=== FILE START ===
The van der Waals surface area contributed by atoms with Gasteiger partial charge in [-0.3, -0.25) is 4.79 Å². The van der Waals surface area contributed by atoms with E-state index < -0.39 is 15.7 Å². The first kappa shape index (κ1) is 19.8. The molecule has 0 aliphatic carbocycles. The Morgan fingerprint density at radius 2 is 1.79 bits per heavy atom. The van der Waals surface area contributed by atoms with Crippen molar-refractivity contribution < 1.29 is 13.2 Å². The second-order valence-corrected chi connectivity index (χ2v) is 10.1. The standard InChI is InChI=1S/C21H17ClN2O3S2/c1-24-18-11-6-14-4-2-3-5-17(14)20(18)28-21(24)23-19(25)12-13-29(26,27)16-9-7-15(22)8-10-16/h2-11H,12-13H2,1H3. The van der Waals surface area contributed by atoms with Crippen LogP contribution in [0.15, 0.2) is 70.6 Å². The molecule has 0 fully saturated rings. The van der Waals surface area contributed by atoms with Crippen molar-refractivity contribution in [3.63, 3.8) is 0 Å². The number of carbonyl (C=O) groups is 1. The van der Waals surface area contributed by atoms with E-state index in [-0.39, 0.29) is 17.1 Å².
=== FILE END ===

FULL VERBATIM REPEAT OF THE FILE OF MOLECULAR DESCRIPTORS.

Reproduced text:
The van der Waals surface area contributed by atoms with Gasteiger partial charge in [-0.3, -0.25) is 4.79 Å². The van der Waals surface area contributed by atoms with E-state index < -0.39 is 15.7 Å². The first kappa shape index (κ1) is 19.8. The molecule has 0 aliphatic carbocycles. The Morgan fingerprint density at radius 2 is 1.79 bits per heavy atom. The van der Waals surface area contributed by atoms with Crippen molar-refractivity contribution < 1.29 is 13.2 Å². The second-order valence-corrected chi connectivity index (χ2v) is 10.1. The standard InChI is InChI=1S/C21H17ClN2O3S2/c1-24-18-11-6-14-4-2-3-5-17(14)20(18)28-21(24)23-19(25)12-13-29(26,27)16-9-7-15(22)8-10-16/h2-11H,12-13H2,1H3. The van der Waals surface area contributed by atoms with Crippen LogP contribution in [0.15, 0.2) is 70.6 Å². The molecule has 0 fully saturated rings. The van der Waals surface area contributed by atoms with Crippen molar-refractivity contribution in [3.63, 3.8) is 0 Å². The number of carbonyl (C=O) groups is 1. The van der Waals surface area contributed by atoms with E-state index in [-0.39, 0.29) is 17.1 Å².